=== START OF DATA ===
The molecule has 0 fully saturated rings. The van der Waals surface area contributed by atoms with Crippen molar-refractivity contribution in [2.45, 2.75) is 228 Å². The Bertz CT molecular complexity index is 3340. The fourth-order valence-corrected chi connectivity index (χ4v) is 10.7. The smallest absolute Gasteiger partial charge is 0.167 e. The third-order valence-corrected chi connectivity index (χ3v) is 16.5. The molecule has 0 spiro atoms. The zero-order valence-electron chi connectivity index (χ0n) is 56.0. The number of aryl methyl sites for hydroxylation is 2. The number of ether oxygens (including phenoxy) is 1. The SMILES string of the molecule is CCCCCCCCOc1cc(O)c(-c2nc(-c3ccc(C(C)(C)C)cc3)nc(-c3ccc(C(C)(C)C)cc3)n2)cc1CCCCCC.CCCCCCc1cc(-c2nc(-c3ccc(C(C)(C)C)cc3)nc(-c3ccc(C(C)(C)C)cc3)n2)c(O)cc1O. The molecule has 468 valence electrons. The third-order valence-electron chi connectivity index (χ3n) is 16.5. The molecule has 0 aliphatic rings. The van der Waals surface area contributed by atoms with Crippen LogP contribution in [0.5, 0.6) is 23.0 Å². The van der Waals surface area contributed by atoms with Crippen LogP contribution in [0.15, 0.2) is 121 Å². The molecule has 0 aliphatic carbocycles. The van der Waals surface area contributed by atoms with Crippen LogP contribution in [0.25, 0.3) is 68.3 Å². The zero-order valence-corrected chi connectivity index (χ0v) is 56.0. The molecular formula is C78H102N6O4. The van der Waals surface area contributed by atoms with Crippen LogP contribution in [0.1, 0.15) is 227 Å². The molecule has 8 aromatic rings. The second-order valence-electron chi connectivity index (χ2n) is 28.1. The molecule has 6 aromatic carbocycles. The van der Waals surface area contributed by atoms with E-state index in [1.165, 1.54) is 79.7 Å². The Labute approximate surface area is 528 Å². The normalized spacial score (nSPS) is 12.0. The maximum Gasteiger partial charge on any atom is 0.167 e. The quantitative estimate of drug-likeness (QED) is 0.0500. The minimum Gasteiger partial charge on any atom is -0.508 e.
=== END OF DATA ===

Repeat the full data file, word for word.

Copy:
The molecule has 0 fully saturated rings. The van der Waals surface area contributed by atoms with Crippen molar-refractivity contribution in [2.45, 2.75) is 228 Å². The Bertz CT molecular complexity index is 3340. The fourth-order valence-corrected chi connectivity index (χ4v) is 10.7. The smallest absolute Gasteiger partial charge is 0.167 e. The third-order valence-corrected chi connectivity index (χ3v) is 16.5. The molecule has 0 spiro atoms. The zero-order valence-electron chi connectivity index (χ0n) is 56.0. The number of aryl methyl sites for hydroxylation is 2. The number of ether oxygens (including phenoxy) is 1. The SMILES string of the molecule is CCCCCCCCOc1cc(O)c(-c2nc(-c3ccc(C(C)(C)C)cc3)nc(-c3ccc(C(C)(C)C)cc3)n2)cc1CCCCCC.CCCCCCc1cc(-c2nc(-c3ccc(C(C)(C)C)cc3)nc(-c3ccc(C(C)(C)C)cc3)n2)c(O)cc1O. The molecule has 468 valence electrons. The third-order valence-electron chi connectivity index (χ3n) is 16.5. The molecule has 0 aliphatic rings. The van der Waals surface area contributed by atoms with Crippen LogP contribution in [0.5, 0.6) is 23.0 Å². The van der Waals surface area contributed by atoms with Crippen LogP contribution in [0.15, 0.2) is 121 Å². The molecule has 0 aliphatic carbocycles. The van der Waals surface area contributed by atoms with Crippen LogP contribution in [0.25, 0.3) is 68.3 Å². The zero-order valence-corrected chi connectivity index (χ0v) is 56.0. The molecular formula is C78H102N6O4. The van der Waals surface area contributed by atoms with Crippen LogP contribution in [0.1, 0.15) is 227 Å². The molecule has 8 aromatic rings. The second-order valence-electron chi connectivity index (χ2n) is 28.1. The molecule has 6 aromatic carbocycles. The van der Waals surface area contributed by atoms with E-state index in [1.165, 1.54) is 79.7 Å². The Labute approximate surface area is 528 Å². The normalized spacial score (nSPS) is 12.0. The maximum Gasteiger partial charge on any atom is 0.167 e. The quantitative estimate of drug-likeness (QED) is 0.0500. The minimum Gasteiger partial charge on any atom is -0.508 e.